It is amazing to see the unnecessarily long and obviously expensive vacancy advertisements appearing in the local media, as if the length of the ad will result in better recruitment! This misguided practice is even more apparent within the public service and, therefore, more offensive to all Guyanese taxpayers. I am concerned as a taxpayer, as an experienced Human Resource Management practitioner and personally as an occasional applicant. Such malpractices are even more jarring given the cost-free facilities available in this age of efficient and effective communication via information technology.
First of all, it is not necessary to publicly advertise all vacancies if there is a sufficiency of known relevant competencies among the current employees within the organization to allow for competitive selection; in such cases an ‘open’ advertisement within the organization should be enough; this will also have positive ripple effects within the organization by creating internal openings for current employees at the lower and even lateral levels. Some people might argue about the benefits of bringing new blood into the organization, but this must be counter-balanced with the need for promotional opportunities and mobility.
Once the decision is made to advertise publicly in the media, then the cost, content and focus of the advertisement become relevant. In this regard the judgment and creativity of the HRM staff of the organization become relevant and decisions implicit in the following questions must be made:
*Is it necessary to bureaucratically, slavishly, lazily or indiscriminately replicate in the ad paragraphs from the formal job descriptions? Is it not better to smartly summarize the key or significant or unique parts of the JD (Job Description) and then give potential applicants the option, if they so require, to electronically contact the organization for a copy of the JD or any other required information. In this regard it must be realized that the JD is typically written for many other objectives in mind such as job classification & evaluation, orientation & training, etc.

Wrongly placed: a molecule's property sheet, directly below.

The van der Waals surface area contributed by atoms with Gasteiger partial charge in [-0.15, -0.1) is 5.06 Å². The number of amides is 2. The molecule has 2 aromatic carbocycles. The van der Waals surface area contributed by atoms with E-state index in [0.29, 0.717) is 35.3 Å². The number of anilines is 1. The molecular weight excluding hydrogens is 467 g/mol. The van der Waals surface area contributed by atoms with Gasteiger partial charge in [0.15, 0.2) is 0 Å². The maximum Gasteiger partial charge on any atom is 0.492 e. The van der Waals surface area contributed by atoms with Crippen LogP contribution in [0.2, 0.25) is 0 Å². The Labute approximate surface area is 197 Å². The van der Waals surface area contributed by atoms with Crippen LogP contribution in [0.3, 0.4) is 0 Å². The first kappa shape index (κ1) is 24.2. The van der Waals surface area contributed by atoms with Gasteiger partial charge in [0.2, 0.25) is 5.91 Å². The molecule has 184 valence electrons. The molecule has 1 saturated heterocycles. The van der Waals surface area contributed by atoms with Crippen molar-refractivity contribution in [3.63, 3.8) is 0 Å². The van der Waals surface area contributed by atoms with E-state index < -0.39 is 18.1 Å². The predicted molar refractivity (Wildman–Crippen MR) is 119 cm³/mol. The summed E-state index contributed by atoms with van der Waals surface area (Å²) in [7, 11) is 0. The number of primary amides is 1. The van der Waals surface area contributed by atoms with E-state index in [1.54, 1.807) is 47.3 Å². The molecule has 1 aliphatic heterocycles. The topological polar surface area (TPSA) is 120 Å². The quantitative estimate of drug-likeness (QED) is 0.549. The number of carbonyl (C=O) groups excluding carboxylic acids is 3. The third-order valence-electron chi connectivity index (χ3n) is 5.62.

*Should applications be formally acknowledged? I strongly believe and advocate that all applications must be individually acknowledged. The vacancy ad is an ‘invitation’ to apply; common courtesy demands that responses to such ‘invitations’ be courteously acknowledged. The haughty, injudicious injunction appended in some ads that “applications will not be acknowledged” is at best rude and at worst discouraging to potentially good applications.
Worse still is the obvious discourteous practice by some major employers whose HRM staff should at least be mindful of the possible turn-off from their future advertisements if current ones advise applicants that their applications will not be acknowledged or that they were unsuccessful. I am personally aware of this grossly humiliating, rude, disrespectful malpractice and rather ruefully recall the good old days before the advent of IT when common courtesy (unfortunately not so common anymore) dictated that all applications be acknowledged and those unsuccessful be told so…and that was when costly envelopes and postage stamps were necessary.
I appeal to my HRM colleagues to take advantage of the easy, cost-free facilities now available in this age of IT to improve the PR profile of their organizations by being more circumspect about their actions or lack thereof.